I dispensed with new year’s resolutions, or at least ones more meaningful than “less talk, more rock,” a ways back. Given my status as a person of a certain age, I’m more or less a finished product. To quote someone wiser and less spinach-averse: “I yam what I yam.”
I’m not saying that people can’t change or that they don’t want to. Me, I’d like to be more thoughtful and less bald, but habit and genetics
exert a pull akin to gravity in terms of futility-of-resistance-
Ah, but there was an incident. Rushing to get ready for work on the first day after the break - and after 11 days minding two sugar-addled toddlers 24/7, I’m ready to go until April without weekends - I somehow managed to rip the shirt I was wearing on the corner of an open drawer. During the moment I spent transitioning between shirt #1 and shirt #2, the older kid approached my stomach, gave it a push and started chanting, “Wobbly wobbly wobbly!” The younger kid, understandably, thought this was the funniest thing he has experienced during his two years on the planet and picked up the chant. Ever since, I have gotten dressed by myself in dark, mirror-free settings.
For the first time in a while, then, I’m on the resolution train: I have pledged to flatten the pillow that mysteriously appears under my torso whenever I find myself horizontal. This will mostly require an immediate dietary U-turn on Pre-Diabetes Blvd., but it’ll also involve Runkeeper.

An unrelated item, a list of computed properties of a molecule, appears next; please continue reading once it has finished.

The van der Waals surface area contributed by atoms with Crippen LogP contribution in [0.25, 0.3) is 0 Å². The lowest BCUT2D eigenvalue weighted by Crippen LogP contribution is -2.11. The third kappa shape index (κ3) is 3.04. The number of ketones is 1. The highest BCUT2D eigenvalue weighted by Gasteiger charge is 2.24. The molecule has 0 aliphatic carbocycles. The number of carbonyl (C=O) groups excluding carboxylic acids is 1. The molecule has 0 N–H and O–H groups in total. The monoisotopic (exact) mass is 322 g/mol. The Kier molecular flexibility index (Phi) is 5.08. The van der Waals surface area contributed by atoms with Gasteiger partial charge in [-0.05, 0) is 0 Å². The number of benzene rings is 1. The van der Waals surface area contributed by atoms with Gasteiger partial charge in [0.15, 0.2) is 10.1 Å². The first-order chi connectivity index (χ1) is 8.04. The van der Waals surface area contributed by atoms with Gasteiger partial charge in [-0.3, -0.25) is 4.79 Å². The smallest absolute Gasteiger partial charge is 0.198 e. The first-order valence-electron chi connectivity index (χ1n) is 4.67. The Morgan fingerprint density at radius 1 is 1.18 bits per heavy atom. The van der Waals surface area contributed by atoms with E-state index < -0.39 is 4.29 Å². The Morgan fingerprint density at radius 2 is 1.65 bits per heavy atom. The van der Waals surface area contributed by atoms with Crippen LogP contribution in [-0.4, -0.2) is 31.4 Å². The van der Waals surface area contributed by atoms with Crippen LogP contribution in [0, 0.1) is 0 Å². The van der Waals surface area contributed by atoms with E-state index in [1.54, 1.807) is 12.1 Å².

I can say without exaggeration that I consider Runkeeper one of the most indispensible tools in my day-to-day existence. I’ve been using the app to track my daily scampers around the neighborhood since May 29, 2011. If I feel like crap in the wake of a run, I tell Runkeeper. It’s one part data warehouse and one part chafing confidante, an essential exercise journal for the non-journal-inclined.
So I’m happy to be able to get behind what I believe to be Runkeeper’s first-ever plunge into the ever-serene waters of brand video, “I Am a
Runner.” Tonally, the clip doesn’t venture anywhere that any number of fitness organizations and sneaker makers haven’t already gone. It’s all about enthusiasm and
affirmation and you-can-be-your-best-self-
What distinguishes “I Am a Runner” from its attitudinal forbears, however, is a spirit of inclusivity. This isn’t often found in fitness-related campaigns, which are usually populated by individuals who get rushed past the bouncer at casting cattle calls seeking “athletic” body types. To be sure, there are two such specimens in “I Am a Runner,” but there’s also a paunchy middle-aged dude on a treadmill and an over-50 woman.
Let that register for a second: “paunchy” and “over 50.” Indeed, we appear to have confirmed the existence of marketing-related footage featuring people with pudgy necks, bulbous calves and/or wobbly torsos. Should somebody alert the media?I know people like this. So do you. It’s still borderline shocking to see them featured here, especially without the always super-subtle exercise-or-perish subtext. Good on Runkeeper for bypassing its immediate audience of running enthusiasts and preaching the inclusivity gospel.